3. Call for help. If one physician advisor can help sort out which patients should go under observation, imagine a whole staff of them. That’s the system at Executive Health Resources (EHR).
If a patient does not meet the conditions for an admission based on a case manager’s application of first-level inpatient screening criteria, the case manager will contact EHR’s physician advisors to conduct a second-level review of the case to determine whether a patient should be classified as an inpatient or observation, based upon medical necessity.
The physician advisor reviews the case and applies knowledge of existing guidance from Medicare and its contractors. “If we look at all those pieces of information and we still can’t make a decision based upon medical necessity, we go to the published literature and discuss the case with the treating physician as required by Medicare regulations,” said Dr. McCarter.
Sometimes even that level of research is insufficient, Dr. McCarter said. “We have to go out and do a complete literature search to identify which signs and symptoms are best to predict an adverse event, and train our physician advisors to consider these factors when they make this decision.” EHR’s physician advisors get three to six months of initial training.
The physician advisors are initially contacted by a hospital’s case manager, but they also consult with the treating physician before making a determination, as Medicare’s conditions of participation require that the admission determination be made in conjunction with the treating physician.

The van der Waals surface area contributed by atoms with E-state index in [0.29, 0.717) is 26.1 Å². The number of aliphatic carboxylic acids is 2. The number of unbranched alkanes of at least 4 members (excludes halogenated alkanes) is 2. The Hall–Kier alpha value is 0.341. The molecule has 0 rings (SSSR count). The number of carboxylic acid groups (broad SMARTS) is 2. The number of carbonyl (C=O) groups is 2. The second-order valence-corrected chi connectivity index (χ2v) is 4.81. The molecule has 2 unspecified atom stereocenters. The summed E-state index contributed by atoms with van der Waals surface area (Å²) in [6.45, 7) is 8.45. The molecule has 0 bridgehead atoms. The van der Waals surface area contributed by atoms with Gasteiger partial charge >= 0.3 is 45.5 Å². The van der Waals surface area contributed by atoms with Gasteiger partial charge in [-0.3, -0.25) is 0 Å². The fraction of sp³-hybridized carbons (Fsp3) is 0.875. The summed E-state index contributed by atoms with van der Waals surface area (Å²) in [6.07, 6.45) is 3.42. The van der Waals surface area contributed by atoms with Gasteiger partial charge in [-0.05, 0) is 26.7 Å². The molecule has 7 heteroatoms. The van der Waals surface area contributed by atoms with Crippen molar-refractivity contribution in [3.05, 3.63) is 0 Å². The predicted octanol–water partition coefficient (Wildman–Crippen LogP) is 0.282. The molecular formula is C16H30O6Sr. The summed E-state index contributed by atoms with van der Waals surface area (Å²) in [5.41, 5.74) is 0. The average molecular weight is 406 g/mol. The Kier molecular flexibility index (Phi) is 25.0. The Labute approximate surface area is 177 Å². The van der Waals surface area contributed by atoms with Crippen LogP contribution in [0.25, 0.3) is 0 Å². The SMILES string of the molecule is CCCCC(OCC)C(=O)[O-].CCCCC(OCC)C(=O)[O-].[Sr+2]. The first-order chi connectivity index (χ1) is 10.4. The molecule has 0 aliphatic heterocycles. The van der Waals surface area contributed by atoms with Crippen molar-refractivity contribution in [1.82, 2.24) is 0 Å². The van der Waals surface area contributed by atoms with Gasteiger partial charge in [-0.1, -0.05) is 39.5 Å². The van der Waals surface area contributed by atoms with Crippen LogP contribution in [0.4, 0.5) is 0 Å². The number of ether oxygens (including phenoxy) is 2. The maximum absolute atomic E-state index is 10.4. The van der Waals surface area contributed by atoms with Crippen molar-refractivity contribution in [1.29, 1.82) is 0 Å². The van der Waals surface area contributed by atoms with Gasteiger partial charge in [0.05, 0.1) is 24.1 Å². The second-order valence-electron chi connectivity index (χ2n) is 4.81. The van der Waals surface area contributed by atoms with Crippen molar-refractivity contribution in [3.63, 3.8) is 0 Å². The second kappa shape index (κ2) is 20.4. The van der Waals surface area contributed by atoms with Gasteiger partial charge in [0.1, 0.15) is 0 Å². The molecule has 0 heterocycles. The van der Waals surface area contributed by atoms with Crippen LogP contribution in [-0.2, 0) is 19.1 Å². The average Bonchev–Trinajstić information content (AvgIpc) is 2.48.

“We believe EHR’s competency provides the foundation for the new physician specialty of physician advisement. In the future, physician advisement will be recognized as its own clinical subspecialty with its own very important and sophisticated domain knowledge,” said Robert R. Corrato, MD, MBA, president and CEO of EHR.
What the future holds for the observation status dilemma is anyone’s guess, but it may come as some comfort for hospitalists to know that there are some potential solutions out there. “If hospitals implement a compliant, concurrent process for certifying patient status, they will achieve defensible determinations that maintain regulatory compliance and ensure that reimbursement received by hospitals and physicians will be correct and not subsequently lost on audit,” Dr. Corrato said.
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From the July 23, 2014 edition
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- Different factors predict comprehension, adherence to discharge instructions